U.S. GDP: federal govt. spending saves the day

Bad news...

The U.S. economy expanded at an annual rate of two per cent from July through September, compared with 1.3 per cent growth in the previous three-month period, the U.S. Department of Commerce said this morning. That was in line with the higher end of the spectrum of expectations analysts had provided in the run-up to the Oct. 26 release, which ranged from 1.5 per cent to two per cent.

On the face of it,  the GDP figure, the second-to-last major economic indicator to come out before the Nov. 6 election (the last one will be the October jobs report, on Nov. 2), might seem likely mildly good news for the Obama administration. But two per cent is still too slow to put a significant dent in unemployment, and a look at the details reveals there’s very little cause for celebration.

What “saved” the day, in fact, is a freakish surge in federal government spending, which rose 9.6 per cent from a 0.2 per cent decrease in the previous quarter. The other factor propelling growth was consumer spending, which has largely fueled the recovery since the beginning of 2010. But with personal savings rates dipping again, it’s anyone’s guess how much longer American wallets can keep this up.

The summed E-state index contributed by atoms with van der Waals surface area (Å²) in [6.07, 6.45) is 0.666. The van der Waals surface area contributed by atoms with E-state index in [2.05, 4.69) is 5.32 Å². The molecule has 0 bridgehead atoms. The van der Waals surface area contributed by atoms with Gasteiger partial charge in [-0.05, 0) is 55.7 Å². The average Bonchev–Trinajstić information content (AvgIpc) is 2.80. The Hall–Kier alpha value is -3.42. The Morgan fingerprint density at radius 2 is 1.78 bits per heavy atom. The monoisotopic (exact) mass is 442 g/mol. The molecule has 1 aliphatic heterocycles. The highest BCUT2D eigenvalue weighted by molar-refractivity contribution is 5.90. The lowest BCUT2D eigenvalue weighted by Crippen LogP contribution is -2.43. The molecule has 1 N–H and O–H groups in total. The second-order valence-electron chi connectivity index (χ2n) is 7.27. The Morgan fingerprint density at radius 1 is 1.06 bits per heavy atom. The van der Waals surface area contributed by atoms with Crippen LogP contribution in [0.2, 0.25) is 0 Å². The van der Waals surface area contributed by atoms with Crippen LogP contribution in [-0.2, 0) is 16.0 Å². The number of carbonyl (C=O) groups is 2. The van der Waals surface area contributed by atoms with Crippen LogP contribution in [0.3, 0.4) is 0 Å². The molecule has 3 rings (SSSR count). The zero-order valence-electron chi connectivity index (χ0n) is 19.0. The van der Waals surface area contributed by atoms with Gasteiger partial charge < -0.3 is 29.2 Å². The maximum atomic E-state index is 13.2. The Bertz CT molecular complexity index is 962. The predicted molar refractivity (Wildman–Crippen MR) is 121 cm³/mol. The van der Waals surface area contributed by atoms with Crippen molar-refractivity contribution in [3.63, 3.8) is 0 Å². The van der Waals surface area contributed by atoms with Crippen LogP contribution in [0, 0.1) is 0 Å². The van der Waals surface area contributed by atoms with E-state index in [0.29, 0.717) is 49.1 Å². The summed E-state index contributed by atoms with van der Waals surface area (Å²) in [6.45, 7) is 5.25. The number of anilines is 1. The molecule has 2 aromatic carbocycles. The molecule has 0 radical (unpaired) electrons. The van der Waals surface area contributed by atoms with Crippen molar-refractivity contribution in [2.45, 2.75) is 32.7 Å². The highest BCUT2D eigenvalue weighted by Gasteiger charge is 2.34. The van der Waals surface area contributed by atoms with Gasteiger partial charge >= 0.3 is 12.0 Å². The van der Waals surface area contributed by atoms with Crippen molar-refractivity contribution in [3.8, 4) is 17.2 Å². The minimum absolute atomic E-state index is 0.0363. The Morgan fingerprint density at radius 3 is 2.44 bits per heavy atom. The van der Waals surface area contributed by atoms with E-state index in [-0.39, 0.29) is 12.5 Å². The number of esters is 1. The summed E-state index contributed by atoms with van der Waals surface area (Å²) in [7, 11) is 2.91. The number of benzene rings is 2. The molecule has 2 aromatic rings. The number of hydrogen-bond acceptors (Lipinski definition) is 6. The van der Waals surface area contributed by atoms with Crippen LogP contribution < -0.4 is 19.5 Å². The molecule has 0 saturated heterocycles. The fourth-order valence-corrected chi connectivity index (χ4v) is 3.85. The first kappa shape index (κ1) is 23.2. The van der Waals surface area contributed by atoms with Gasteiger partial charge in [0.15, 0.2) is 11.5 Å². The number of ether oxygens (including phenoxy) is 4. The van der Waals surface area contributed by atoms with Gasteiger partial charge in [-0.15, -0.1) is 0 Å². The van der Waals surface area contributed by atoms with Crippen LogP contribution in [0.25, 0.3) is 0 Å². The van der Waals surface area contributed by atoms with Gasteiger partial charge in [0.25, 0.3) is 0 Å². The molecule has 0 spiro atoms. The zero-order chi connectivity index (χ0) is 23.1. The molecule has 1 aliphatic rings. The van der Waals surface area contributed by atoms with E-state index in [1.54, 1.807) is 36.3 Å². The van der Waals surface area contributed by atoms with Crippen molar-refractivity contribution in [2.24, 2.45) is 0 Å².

Meanwhile, more healthy indicators of growth delivered disappointing results. Business purchases of equipment and software, which had contributed a decent share to GDP  up until earlier this year, were little changed from the previous quarter. That has likely much to do with the looming fiscal cliff—which is hurting Canadian business as well—as uncertainty over taxes and fiscal policy is keeping American businesses from investing and hiring.

Similarly, exports fell 1.6 per cent, after growing 5.3 per cent in the previous quarter, a sign of weak demand from recession-stricken Europe and slowing China.

The one bright spot of the release was the housing market, where residential investment increased 14.4 per cent, compared with 8.5 per cent growth in the previous three months.


Looking for more?

Get the Best of Maclean's sent straight to your inbox. Sign up for news, commentary and analysis.